Berni, Antonio. "Actualidad de Leonardo." Revista Propósitos (Buenos Aires), no. 14 (August 1952): 3
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Antonio Berni writes about the continuing relevance of Leonardo’s method, and the deep affinities that exist between the work of Leonardo and contemporary art.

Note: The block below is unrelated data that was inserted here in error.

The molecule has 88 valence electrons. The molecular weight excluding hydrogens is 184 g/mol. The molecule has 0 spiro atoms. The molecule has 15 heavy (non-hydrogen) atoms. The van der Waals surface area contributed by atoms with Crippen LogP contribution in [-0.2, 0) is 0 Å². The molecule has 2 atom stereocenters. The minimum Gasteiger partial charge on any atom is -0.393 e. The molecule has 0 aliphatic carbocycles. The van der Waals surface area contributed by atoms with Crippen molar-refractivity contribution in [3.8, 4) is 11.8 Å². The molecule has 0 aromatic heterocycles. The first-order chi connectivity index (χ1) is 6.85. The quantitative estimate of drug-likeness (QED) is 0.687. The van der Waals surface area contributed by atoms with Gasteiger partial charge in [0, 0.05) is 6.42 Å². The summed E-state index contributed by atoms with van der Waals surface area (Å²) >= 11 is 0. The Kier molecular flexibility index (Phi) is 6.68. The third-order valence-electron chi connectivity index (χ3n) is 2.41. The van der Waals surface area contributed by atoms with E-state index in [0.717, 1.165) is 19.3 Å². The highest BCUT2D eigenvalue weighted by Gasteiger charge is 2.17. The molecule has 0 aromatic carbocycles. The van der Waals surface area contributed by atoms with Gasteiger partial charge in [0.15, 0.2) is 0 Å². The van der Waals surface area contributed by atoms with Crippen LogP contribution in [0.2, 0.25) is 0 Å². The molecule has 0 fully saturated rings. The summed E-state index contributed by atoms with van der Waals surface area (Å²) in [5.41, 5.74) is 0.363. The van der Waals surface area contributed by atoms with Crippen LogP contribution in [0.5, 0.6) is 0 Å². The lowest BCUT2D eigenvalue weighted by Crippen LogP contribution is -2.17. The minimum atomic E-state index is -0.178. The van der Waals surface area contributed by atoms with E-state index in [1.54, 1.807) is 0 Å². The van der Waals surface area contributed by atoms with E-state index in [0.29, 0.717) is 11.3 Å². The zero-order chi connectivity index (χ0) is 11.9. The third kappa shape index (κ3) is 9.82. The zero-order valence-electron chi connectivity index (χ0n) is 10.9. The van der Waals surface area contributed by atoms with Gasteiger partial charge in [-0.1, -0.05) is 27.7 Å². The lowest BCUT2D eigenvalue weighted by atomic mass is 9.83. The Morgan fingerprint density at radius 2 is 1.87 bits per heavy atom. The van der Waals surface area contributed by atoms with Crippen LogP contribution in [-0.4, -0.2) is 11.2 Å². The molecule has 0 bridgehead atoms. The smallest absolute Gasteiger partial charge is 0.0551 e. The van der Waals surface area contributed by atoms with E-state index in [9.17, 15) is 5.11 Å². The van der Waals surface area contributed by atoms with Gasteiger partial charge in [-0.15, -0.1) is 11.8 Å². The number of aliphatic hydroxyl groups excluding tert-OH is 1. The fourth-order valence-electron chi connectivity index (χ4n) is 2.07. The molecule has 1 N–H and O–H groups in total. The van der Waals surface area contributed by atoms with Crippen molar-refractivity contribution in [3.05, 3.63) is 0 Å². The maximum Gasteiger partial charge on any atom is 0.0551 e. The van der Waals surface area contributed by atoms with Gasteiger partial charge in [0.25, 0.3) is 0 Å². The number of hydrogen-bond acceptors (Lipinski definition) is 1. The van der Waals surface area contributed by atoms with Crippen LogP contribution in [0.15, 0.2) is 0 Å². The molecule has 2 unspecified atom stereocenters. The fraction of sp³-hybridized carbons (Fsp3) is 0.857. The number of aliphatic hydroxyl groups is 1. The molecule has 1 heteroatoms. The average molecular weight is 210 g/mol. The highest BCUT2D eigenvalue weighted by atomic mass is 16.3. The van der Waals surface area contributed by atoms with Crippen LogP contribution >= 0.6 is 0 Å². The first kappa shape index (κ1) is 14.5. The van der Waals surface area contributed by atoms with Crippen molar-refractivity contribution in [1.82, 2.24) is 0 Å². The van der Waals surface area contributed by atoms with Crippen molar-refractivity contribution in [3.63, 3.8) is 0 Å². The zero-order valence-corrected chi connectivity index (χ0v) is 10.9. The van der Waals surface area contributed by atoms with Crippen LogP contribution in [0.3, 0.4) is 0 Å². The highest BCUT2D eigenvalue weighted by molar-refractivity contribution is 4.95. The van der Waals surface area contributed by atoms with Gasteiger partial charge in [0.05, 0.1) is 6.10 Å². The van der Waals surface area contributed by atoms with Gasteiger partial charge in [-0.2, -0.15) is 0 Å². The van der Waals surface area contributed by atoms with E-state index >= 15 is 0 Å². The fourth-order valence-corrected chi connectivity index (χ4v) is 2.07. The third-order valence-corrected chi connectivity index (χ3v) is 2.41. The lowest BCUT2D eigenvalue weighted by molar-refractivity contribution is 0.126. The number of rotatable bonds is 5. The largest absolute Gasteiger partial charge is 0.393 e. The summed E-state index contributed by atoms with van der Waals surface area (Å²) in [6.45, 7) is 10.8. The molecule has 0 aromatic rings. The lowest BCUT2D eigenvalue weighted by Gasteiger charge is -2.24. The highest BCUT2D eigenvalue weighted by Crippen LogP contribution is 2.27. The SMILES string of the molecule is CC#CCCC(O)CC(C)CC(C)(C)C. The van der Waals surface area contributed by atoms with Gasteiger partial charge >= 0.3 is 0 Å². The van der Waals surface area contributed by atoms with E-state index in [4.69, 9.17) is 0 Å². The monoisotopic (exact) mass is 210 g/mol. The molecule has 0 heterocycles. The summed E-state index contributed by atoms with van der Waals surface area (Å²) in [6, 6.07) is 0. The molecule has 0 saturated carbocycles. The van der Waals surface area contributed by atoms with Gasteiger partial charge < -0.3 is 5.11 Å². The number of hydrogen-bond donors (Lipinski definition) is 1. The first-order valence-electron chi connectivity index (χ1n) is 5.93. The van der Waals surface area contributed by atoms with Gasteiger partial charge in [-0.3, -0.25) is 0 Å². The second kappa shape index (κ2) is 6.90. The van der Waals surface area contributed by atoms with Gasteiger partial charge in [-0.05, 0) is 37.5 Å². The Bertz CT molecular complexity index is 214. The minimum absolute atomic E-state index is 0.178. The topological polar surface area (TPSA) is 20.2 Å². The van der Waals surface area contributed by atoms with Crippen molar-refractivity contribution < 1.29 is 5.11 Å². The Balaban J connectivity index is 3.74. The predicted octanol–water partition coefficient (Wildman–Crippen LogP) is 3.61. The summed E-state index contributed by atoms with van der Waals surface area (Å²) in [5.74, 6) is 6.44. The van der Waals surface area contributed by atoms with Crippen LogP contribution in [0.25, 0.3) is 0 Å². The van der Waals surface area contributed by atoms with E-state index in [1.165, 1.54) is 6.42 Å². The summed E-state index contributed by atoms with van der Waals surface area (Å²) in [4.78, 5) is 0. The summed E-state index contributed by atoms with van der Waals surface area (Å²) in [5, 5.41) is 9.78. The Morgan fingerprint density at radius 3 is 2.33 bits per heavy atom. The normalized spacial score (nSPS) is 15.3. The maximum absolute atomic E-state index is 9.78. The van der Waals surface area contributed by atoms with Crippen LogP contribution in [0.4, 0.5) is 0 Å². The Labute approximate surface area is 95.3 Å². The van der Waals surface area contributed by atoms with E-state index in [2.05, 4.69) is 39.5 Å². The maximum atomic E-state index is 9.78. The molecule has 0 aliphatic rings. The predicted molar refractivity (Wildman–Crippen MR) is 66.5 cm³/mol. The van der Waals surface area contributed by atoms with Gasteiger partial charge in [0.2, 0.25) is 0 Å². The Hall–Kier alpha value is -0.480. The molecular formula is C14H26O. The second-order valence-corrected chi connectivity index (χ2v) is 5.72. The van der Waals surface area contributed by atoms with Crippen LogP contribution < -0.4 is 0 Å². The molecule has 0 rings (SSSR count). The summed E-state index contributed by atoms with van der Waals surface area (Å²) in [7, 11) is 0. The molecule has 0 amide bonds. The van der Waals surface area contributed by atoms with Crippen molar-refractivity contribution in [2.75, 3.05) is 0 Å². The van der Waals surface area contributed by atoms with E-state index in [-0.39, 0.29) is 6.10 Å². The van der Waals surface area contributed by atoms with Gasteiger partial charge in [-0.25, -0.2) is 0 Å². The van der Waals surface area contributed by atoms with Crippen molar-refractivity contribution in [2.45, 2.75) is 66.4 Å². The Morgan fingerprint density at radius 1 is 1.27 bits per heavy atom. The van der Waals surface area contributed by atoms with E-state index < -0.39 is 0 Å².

Antonio Berni (1905–81) is one of the most important Argentine artists in the twentieth century. Starting in 1925, he studied in Europe, settling in Paris where he came into contact with the Surrealist avant-garde and communist ideas. Upon returning to Argentina in 1932, he showed his Surrealist works at the Amigos del Arte [Friends of Art]. The following year, he joined the Equipo Polígrafo [Graphic Work Team] founded by David Alfaro Siqueiros (1896–1974). That group made the mural, Ejercicio Plástico [Visual Exercise], in Don Torcuato on the outskirts of Buenos Aires. His Nuevo Realismo [New Realism] theory was based on the idea of a transcendent realism by means of politically and socially committed art.In 1944, he started the Taller de Arte Mural [Mural Art Workshop]. In the fifties, he made paintings about rural workers, especially those from Santiago del Estero, a province in northern Argentina. This gave rise to his narrative series of painting-collages on Juanito Laguna. In 1962, he was awarded the Grand Prize for Prints and Drawings at the Venice Biennale. The following year, Berni began working on a print series on Ramona Montiel. Though he continued working in the media of painting, collage, and printmaking, Berni (who was from Rosario, Argentina) also made objects, installations, and happenings in the sixties and seventies while exploring stylistic variations of figurative realism. In this document, Berni examines the genealogy of Nuevo Realismo. To that end, he formulates the notion of “Leonardesque materialism,” which he defines as the pursuit of knowledge of reality and the mutual enrichment of technique and science that takes place in a dialectical and transformative interchange. On this basis, Berni establishes the persistence of Leonardo’s process of improvement and creation in which there is a parallel between the methods of art and science when they are put into practice. This was extremely relevant at a time when outstanding Argentine Concrete artists were embracing the link between art and science.